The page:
The Bye Bye Man
The Bye Bye Man is the kind of film that is so boring and bereft of anything of possible interest that it becomes infuriating.
Sidney Lumet's "Bye Bye Braverman" is a good movie gone wrong. Its premise was promising: Four liberal Jewish intellectuals learn that one of their friends, Leslie Braverman, has dropped dead at the untimely age of 41. They set off together in a Volkswagen to attend his funeral, but at some time during that long Sunday afternoon their trip turns into an odyssey of unfulfilled ambition, bittersweet comedy and the fear of death.
We never met Braverman. But we meet his bitchy wife (Jessica Walter), whose "sophisticated" cruel treatment of her daughter gives us a hint of what Braverman had to put up with. And we meet his friends: George Segal, a public relations man; Joseph Wiseman, a Norman Thomas socialist; Sorrell Booke, a compulsively tidy writer, and Jack Warden, an aging playboy.
When they learn of Braverman's death, they meet in Greenwich Village and drive to Brooklyn. They can't quite find the funeral, but they run across strange creatures: Godfrey Cambridge, as a sort of black Jewish taxi driver; Alan King, as a rabbi; and a strange lady at the wrong funeral. They also pass a lot of colorful real estate, lovingly photographed by Lumet, who also goes up in a helicopter to show the Volkswagen scurrying under overpasses.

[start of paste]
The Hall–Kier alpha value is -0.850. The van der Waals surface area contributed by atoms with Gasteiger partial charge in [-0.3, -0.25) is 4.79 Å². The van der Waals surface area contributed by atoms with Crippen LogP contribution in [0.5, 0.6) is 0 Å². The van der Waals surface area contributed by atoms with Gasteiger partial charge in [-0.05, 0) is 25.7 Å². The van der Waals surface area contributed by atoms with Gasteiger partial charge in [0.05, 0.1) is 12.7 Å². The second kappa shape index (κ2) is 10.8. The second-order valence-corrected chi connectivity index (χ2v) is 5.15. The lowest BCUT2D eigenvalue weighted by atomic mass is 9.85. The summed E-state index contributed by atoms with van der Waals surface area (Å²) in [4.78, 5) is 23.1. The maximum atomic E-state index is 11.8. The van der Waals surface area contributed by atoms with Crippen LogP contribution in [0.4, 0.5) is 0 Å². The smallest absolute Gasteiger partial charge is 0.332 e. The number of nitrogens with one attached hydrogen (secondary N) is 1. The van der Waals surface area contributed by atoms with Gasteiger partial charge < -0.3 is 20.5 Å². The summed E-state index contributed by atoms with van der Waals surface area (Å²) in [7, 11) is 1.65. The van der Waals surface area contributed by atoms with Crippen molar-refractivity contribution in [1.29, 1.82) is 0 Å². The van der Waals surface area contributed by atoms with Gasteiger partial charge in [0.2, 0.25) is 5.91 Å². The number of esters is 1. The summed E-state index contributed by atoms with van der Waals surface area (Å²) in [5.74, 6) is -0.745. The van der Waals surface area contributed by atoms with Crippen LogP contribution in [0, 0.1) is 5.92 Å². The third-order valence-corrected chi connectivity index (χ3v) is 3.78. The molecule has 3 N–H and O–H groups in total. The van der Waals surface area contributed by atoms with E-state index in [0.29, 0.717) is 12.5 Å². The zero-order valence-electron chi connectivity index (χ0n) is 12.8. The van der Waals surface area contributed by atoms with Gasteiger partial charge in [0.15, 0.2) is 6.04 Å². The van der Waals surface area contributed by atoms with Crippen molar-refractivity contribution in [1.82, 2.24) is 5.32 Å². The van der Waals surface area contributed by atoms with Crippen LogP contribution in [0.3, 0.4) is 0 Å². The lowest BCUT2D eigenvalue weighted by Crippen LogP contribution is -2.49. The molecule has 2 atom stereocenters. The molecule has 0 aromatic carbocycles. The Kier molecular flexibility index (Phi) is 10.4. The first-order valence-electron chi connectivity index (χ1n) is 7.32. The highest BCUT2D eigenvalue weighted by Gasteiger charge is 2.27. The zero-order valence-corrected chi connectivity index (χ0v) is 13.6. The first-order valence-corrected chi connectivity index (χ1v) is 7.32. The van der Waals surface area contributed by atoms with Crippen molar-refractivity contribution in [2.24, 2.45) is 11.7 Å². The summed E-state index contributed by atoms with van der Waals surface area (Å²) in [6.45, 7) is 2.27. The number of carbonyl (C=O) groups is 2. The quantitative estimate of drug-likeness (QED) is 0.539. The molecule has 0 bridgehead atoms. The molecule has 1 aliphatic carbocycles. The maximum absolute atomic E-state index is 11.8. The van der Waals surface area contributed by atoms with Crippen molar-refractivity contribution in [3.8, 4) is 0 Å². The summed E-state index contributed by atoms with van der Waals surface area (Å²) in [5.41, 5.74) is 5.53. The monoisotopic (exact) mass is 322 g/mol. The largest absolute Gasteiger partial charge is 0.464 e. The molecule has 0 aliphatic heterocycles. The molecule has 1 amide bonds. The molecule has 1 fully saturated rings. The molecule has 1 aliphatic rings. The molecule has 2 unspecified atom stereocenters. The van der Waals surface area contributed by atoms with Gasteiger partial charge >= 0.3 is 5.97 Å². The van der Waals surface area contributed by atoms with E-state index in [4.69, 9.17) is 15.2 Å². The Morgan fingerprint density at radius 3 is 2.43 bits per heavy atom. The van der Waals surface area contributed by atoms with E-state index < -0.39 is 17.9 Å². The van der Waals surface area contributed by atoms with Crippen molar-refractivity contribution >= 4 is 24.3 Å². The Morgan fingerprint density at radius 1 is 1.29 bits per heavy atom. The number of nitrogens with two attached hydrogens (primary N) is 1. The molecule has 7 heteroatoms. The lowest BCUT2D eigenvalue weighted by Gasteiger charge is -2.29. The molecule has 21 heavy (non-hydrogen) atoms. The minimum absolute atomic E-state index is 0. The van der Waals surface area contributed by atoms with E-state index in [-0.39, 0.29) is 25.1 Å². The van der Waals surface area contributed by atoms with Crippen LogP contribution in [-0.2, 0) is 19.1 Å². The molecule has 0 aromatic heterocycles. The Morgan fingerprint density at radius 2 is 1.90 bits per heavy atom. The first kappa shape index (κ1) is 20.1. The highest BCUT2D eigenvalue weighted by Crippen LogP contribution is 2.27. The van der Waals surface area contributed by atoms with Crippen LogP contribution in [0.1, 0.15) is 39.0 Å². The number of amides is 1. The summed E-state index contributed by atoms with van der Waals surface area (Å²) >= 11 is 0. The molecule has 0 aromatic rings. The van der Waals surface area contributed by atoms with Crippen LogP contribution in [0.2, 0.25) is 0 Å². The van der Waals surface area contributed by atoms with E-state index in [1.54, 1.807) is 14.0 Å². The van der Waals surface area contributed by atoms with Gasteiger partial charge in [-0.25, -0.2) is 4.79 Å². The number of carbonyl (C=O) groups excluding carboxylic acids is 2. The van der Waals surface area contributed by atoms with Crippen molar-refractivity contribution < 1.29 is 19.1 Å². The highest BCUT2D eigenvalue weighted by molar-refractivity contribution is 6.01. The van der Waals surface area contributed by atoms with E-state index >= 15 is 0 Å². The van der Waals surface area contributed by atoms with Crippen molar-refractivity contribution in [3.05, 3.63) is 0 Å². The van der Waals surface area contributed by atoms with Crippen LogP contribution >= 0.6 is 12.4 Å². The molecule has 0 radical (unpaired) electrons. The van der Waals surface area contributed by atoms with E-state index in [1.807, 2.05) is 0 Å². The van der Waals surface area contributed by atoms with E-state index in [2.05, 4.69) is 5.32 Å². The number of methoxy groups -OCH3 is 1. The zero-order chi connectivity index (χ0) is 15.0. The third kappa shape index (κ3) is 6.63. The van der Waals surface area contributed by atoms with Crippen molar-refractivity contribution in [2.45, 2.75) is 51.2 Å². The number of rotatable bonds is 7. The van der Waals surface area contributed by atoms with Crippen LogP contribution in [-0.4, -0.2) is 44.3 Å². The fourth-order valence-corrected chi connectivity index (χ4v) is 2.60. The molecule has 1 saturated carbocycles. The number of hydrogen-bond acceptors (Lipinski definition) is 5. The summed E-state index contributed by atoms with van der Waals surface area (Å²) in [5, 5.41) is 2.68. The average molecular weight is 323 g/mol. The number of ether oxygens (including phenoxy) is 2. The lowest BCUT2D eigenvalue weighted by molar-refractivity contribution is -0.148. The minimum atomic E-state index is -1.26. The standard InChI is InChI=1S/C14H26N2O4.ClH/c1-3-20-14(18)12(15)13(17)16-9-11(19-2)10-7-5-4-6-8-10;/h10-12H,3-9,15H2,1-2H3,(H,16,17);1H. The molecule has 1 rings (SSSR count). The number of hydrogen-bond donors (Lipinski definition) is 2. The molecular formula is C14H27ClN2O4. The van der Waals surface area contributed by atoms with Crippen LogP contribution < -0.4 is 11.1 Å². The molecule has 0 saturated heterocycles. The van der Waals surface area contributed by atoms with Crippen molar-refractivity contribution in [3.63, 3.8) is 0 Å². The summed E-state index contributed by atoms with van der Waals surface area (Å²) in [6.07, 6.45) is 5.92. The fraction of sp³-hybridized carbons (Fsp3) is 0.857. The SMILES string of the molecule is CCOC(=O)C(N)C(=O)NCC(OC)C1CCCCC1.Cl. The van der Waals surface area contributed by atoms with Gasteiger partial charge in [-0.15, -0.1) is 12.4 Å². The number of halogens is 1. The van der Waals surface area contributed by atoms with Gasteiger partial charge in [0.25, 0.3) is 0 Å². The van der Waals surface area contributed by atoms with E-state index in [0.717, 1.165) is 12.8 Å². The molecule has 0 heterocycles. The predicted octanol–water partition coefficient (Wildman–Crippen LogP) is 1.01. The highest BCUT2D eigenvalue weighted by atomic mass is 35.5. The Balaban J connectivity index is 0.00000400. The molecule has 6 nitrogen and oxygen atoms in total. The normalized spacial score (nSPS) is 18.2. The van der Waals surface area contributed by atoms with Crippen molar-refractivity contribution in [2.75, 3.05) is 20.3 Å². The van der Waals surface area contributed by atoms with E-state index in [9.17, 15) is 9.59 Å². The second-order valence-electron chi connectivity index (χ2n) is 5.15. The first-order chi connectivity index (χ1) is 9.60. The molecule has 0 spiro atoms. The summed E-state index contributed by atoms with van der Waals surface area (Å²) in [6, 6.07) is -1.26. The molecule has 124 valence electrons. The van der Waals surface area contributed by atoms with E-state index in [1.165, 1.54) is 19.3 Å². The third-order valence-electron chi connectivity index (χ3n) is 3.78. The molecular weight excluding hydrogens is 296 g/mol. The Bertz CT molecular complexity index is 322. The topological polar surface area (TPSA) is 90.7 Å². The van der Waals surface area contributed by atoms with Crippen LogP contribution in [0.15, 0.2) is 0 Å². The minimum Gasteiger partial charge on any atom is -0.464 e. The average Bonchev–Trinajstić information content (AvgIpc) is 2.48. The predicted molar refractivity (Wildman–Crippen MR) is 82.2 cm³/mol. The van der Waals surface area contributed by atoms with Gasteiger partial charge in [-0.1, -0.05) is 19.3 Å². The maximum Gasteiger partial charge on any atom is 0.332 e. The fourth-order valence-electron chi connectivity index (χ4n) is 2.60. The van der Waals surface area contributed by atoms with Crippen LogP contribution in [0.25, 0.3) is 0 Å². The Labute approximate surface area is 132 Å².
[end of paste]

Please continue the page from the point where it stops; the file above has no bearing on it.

Segal, the central character, has fantasies of his own failure and death. It would be better to die young, he muses, than to die in the middle of things at 41. Better to do nothing at all than to get stopped halfway. He ponders these questions as they search for Leslie Braverman, departed.